Over the weekend, I managed to catch Michael Haneke's Caché, nominally a thriller, and quite the darling at Cannes. When I first saw it, I failed entirely to understand why it's been receiving so much adulation, although as I've considered the film I find that it yields increasing rewards. It is frustrating in many respects - I have not seen a film all year that makes its audience work harder - but I find myself beginning to respect it more as time passes.

The plot barely exists: Georges and Anne (Daniel Auteuil & Juliette Binoche) keep receiving video tapes on their front porch. These tapes are not threatening, but profoundly disturbing: they show the couple's house, taken from an outdoor position in the alley across the street. They attempt to discover why. Along the way, Georges makes a discovery that may or may not connect the tapes to a traumatic event from his childhood, and position the tapes as a form of revenge torture.

Nothing is resolved; and the final shot, which at first seems open-ended, contains a secret that makes the entire plot harder to comprehend, not easier (I'm not about to describe, even vaguely, what that might be - see the film). But it couldn't possibly be any other way: the film raises the question of how we make sense of anything, no matter how seemingly logical it may seem at first blush. For example: as nearly every review has mentioned, the film opens with an establishing shot of the house, holding for an eternity, with an occasional passerby walking through the frame. It's only after a few minutes that we hear Georges and Anne talking; it is another moment before we realize that we are watching the same video they are. Haneke returns to this shot throughout the film, but it is almost never contextualized as being a "real" establishing shot, or one of the videos the couple is recieving. This eventually spreads to many other shots, perhaps even most of them, and we begin to lose track of what is surveillance and what is the movie.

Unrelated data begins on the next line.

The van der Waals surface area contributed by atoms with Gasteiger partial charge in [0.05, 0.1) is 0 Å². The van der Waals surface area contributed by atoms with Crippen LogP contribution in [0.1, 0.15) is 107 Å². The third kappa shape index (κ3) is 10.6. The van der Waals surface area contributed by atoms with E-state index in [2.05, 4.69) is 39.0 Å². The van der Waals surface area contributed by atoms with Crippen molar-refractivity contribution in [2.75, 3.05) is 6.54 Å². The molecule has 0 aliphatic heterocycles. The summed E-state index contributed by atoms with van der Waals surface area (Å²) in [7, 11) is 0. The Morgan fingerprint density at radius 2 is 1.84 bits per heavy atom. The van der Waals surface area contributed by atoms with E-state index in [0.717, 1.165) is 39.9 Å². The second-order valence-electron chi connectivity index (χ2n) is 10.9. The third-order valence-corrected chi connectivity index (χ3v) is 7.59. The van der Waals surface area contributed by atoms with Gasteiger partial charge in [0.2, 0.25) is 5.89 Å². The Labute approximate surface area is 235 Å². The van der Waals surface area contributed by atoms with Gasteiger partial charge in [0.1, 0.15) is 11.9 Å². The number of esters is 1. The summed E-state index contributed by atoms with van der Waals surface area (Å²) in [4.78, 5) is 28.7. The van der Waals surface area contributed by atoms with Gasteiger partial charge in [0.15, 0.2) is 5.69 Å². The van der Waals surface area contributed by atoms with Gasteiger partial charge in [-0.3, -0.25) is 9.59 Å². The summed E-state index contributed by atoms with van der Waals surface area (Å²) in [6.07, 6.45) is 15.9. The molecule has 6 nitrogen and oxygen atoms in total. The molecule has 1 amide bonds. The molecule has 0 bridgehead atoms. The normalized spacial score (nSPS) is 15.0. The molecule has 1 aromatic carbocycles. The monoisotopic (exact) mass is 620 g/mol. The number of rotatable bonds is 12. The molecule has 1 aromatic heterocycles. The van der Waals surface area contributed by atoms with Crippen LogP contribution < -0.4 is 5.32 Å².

This aspect of the film has lead many critics to suggest (usually in praise) that it is an assault against the audience. I initially found this to be a spurious claim; the explicit connection between voyeurism and the cinema is at least as old as Rear Window, and no-one has ever complained that Hitchcock was trying to abuse his viewers. Except, Caché ups the ante with a theme derived from the idea of voyeurism, but at an angle to it: the relationship of image, representation and memory. I can't explain how this works without giving away more of the events in the film than I feel comfortable with, but the film concerns itself with how the images rip away the psychological scars covering old traumas (these traumas are both personal and societal, and there is a racial element to the plot that makes the film seem eerily predictive of the recent Paris riots).

Because the film is so insistent upon blurring the distinction between the viewer and the characters (especially Georges), there is a degree to which the film traumatizes the viewer. By this I mean, it draws us into the position of experiencing the psychologically damaging aspects of the film for ourselves. It does not do so by identification (as an American film might be expected to), but by calling into question our complicity in watching - if in Rear Window, we were looking over Jimmy Stewart's shoulder, and therefore our morality was contingent upon his actions, here we are in his position, and our viewing is considerably more exploitative (recall, our motivation in watching this film was to see a "thriller"). One moment in particular draws this out: towards the end, one character tells another that they needed to meet in person because "I wanted you to see this." That is, you must not see this on a videotape. And thereafter, the most shocking moment in the entire film, one that had every person in the theatre I saw the film at gasp collectively - and none of us "saw" it. We had the same mediation that the character specifically did not want the moment to have.

It's an extraordinarily difficult film (when I think of all I haven't even touched on - the marital strife, the constant droning of televisions, Georges' job as a TV talking head - I am amazed again), and some might even say it's unpleasant. But it's insidious, there's no denying: it crawled into my brain and sat there bubbling, and it bubbles still. This is one of the most unsettling films of 2005.